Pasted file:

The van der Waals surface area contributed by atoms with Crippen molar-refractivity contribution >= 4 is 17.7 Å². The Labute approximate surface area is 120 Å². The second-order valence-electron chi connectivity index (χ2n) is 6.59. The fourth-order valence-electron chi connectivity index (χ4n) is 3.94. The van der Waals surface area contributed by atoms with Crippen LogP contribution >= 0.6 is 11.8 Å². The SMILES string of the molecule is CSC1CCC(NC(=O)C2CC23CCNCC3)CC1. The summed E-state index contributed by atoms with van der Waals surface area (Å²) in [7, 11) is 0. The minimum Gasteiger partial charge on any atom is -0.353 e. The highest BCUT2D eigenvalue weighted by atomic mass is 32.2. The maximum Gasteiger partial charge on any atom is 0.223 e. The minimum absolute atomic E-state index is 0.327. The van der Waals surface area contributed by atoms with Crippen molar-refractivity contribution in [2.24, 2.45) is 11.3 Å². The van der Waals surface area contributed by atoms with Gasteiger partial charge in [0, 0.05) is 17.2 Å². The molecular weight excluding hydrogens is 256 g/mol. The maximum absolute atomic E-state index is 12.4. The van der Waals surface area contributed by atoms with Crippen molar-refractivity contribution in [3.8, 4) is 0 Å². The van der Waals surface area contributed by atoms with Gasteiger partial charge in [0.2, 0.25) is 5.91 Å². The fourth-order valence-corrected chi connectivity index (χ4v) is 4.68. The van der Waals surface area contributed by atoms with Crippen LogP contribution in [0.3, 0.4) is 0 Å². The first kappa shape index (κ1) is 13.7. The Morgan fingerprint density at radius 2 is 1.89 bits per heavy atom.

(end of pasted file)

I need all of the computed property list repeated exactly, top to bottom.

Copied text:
The van der Waals surface area contributed by atoms with Crippen molar-refractivity contribution >= 4 is 17.7 Å². The Labute approximate surface area is 120 Å². The second-order valence-electron chi connectivity index (χ2n) is 6.59. The fourth-order valence-electron chi connectivity index (χ4n) is 3.94. The van der Waals surface area contributed by atoms with Crippen LogP contribution >= 0.6 is 11.8 Å². The SMILES string of the molecule is CSC1CCC(NC(=O)C2CC23CCNCC3)CC1. The summed E-state index contributed by atoms with van der Waals surface area (Å²) in [7, 11) is 0. The minimum Gasteiger partial charge on any atom is -0.353 e. The highest BCUT2D eigenvalue weighted by atomic mass is 32.2. The maximum Gasteiger partial charge on any atom is 0.223 e. The minimum absolute atomic E-state index is 0.327. The van der Waals surface area contributed by atoms with Crippen molar-refractivity contribution in [2.24, 2.45) is 11.3 Å². The van der Waals surface area contributed by atoms with Gasteiger partial charge in [0, 0.05) is 17.2 Å². The molecular weight excluding hydrogens is 256 g/mol. The maximum absolute atomic E-state index is 12.4. The van der Waals surface area contributed by atoms with Crippen molar-refractivity contribution in [3.8, 4) is 0 Å². The van der Waals surface area contributed by atoms with Gasteiger partial charge in [0.2, 0.25) is 5.91 Å². The fourth-order valence-corrected chi connectivity index (χ4v) is 4.68. The van der Waals surface area contributed by atoms with Crippen LogP contribution in [0.3, 0.4) is 0 Å². The first kappa shape index (κ1) is 13.7. The Morgan fingerprint density at radius 2 is 1.89 bits per heavy atom.